Early termination fees for residential loans: Unconscionable fees and unfair contract terms

Overview

Last month, the Australian Securities and Investments Commission (ASIC) released Regulatory Guide 220 – Early termination fees for residential loans: Unconscionable fees and unfair contract terms (RG 220).  The guide sets out general guidance on when an early termination fee on a residential loan may be unconscionable or unfair and the factors ASIC will consider in determining whether to take action. 

An 'early termination fee' refers to any fee payable due to the early repayment of a loan that is in addition to the standard discharge fees and charges that are payable regardless of whether a loan is terminated early.  These types of fees may include deferred establishment fees and break fees (also known as break costs) typically associated with fixed interest rate facilities.

The laws administered by ASIC that are relevant to early termination fees for residential loans are:

  • the National Credit Code (Code) set out in Schedule 1 of the National Consumer Credit Protection Act 2009; and

  • the Australian Securities and Investments Commission Act 2001 (ASIC Act) and in particular, the unfair contract terms provisions in Subdivision BA of Division 2 of Part 2.

When an early termination fee may be unconscionable

Under the Code (section 78(4)), a fee payable upon early termination of a loan is unconscionable if it exceeds a reasonable estimate of the lender’s loss arising from the early termination, including the lender’s average reasonable administrative costs in respect of such a termination.

Section B of RG 220 sets out ASIC’s guidance on matters it will take into consideration when assessing whether an early termination fee is unconscionable.  Such matters include ASIC’s view that a deferred establishment fee is a type of early termination fee that section 78(4) of the Code will apply to, together with some examples of what ASIC considers is a loss which is caused by and arises from the early termination of a loan.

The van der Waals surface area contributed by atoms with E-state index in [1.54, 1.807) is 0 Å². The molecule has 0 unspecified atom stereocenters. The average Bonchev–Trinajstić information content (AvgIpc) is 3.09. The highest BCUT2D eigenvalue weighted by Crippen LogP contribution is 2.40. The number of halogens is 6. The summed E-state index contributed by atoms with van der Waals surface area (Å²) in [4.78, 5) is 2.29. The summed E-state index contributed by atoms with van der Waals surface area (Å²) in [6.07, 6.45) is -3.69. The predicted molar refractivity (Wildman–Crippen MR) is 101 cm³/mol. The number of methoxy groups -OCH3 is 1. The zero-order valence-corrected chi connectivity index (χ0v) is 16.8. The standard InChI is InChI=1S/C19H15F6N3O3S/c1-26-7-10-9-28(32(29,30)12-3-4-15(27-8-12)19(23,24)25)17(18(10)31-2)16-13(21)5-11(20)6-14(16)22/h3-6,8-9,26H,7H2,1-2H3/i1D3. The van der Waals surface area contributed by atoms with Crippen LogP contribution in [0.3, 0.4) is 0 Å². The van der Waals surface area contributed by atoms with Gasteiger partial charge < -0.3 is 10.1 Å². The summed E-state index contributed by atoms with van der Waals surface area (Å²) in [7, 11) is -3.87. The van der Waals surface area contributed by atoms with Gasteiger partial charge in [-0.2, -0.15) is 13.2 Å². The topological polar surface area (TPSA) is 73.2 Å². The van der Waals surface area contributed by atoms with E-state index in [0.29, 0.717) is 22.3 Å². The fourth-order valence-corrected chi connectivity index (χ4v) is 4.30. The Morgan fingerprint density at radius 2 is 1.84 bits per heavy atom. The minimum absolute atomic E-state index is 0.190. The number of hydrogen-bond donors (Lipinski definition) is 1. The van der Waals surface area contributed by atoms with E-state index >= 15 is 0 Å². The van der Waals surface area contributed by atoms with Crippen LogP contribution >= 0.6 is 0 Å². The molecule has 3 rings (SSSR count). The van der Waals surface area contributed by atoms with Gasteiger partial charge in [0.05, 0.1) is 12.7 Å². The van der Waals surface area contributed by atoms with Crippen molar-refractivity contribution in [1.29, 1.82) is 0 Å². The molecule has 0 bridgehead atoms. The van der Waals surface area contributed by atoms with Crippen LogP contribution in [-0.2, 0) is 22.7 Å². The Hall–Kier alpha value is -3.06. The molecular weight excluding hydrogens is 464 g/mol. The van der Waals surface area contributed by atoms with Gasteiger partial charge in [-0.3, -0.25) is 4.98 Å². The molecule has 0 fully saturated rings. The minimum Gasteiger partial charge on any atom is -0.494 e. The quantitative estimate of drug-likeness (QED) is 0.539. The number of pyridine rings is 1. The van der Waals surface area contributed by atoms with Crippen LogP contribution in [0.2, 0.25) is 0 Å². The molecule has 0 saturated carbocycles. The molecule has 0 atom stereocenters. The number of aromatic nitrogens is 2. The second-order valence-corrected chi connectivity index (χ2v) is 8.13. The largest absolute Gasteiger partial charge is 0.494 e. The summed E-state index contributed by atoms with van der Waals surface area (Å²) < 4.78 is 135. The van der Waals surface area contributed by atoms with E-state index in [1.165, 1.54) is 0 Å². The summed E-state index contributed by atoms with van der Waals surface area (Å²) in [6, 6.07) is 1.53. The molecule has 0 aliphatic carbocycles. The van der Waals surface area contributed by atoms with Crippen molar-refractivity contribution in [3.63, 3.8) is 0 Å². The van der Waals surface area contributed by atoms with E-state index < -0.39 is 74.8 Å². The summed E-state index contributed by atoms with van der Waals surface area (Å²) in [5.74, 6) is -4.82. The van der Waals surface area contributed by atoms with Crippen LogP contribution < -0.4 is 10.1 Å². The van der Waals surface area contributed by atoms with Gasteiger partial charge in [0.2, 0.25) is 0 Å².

Types of loss which ASIC considers are less likely to be losses arising from early termination and therefore should not be recovered through fees payable on early termination include:

  • loss of profits that would have been received if the loan proceeded to the expected term or if the loan had lasted beyond the time at which the customer terminated the loan;

  • marketing costs and other costs associated with obtaining new customers; and

  • costs associated with developing new products and product features.

A court can annul or reduce an early termination fee if it is unconscionable and may make ancillary or consequential orders (section 78(1)). 

When an early termination fee may be unfair

Under the ASIC Act (section 12BG) a term of a consumer contract is unfair if:

  • it would cause a significant imbalance in the parties’ rights and obligations arising under the contract;

  • it is not reasonably necessary in order to protect the legitimate interests of the party who would be advantaged by the term; and

  • it would cause detriment (whether financial or otherwise) to a party if it were to be applied or relied on.

Each of these elements need to be satisfied for a court to find a term providing for an early termination fee to be unfair.  Examples of some of the kinds of terms that may be unfair are also set out in section 12BH of the ASIC Act.  Determining whether a contractual term is unfair will depend on the facts of each case.  ASIC indicates that its guidance on these factors in RG 220 is to illustrate when ASIC is more likely to take action, rather than being a definitive statement of the law.

ASIC considers that if an early termination fee is found to be unconscionable under the Code, it is also likely to be an unfair term under the ASIC Act.